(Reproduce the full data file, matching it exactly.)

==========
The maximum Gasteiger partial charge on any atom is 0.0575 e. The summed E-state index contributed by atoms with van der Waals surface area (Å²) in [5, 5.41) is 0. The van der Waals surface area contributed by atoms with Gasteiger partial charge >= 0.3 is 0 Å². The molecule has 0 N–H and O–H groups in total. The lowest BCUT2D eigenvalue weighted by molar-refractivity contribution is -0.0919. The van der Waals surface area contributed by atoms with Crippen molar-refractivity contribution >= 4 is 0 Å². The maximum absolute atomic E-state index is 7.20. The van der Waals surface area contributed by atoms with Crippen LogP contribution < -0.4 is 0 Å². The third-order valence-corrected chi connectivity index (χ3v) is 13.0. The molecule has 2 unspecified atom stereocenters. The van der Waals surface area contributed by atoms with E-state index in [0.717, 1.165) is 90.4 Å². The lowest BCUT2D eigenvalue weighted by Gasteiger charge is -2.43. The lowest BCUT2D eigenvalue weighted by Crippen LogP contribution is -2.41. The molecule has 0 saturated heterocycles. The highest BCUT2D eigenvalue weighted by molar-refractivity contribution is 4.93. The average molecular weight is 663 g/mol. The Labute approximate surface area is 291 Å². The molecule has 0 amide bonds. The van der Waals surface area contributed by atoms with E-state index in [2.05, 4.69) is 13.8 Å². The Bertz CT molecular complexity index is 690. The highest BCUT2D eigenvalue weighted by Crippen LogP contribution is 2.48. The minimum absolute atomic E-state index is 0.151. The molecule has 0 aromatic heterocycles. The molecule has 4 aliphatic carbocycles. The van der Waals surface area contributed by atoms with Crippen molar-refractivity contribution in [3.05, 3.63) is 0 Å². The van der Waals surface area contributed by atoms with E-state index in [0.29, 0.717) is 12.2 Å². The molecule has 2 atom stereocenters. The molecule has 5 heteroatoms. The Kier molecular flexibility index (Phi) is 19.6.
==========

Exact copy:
The maximum Gasteiger partial charge on any atom is 0.0575 e. The summed E-state index contributed by atoms with van der Waals surface area (Å²) in [5, 5.41) is 0. The van der Waals surface area contributed by atoms with Gasteiger partial charge >= 0.3 is 0 Å². The molecule has 0 N–H and O–H groups in total. The lowest BCUT2D eigenvalue weighted by molar-refractivity contribution is -0.0919. The van der Waals surface area contributed by atoms with Crippen molar-refractivity contribution >= 4 is 0 Å². The maximum absolute atomic E-state index is 7.20. The van der Waals surface area contributed by atoms with Crippen LogP contribution < -0.4 is 0 Å². The third-order valence-corrected chi connectivity index (χ3v) is 13.0. The molecule has 2 unspecified atom stereocenters. The van der Waals surface area contributed by atoms with E-state index in [0.717, 1.165) is 90.4 Å². The lowest BCUT2D eigenvalue weighted by Gasteiger charge is -2.43. The lowest BCUT2D eigenvalue weighted by Crippen LogP contribution is -2.41. The molecule has 0 saturated heterocycles. The highest BCUT2D eigenvalue weighted by molar-refractivity contribution is 4.93. The average molecular weight is 663 g/mol. The Labute approximate surface area is 291 Å². The molecule has 0 amide bonds. The van der Waals surface area contributed by atoms with E-state index in [2.05, 4.69) is 13.8 Å². The Bertz CT molecular complexity index is 690. The highest BCUT2D eigenvalue weighted by Crippen LogP contribution is 2.48. The minimum absolute atomic E-state index is 0.151. The molecule has 0 aromatic heterocycles. The molecule has 4 aliphatic carbocycles. The van der Waals surface area contributed by atoms with Crippen molar-refractivity contribution in [3.05, 3.63) is 0 Å². The van der Waals surface area contributed by atoms with E-state index in [0.29, 0.717) is 12.2 Å². The molecule has 2 atom stereocenters. The molecule has 5 heteroatoms. The Kier molecular flexibility index (Phi) is 19.6.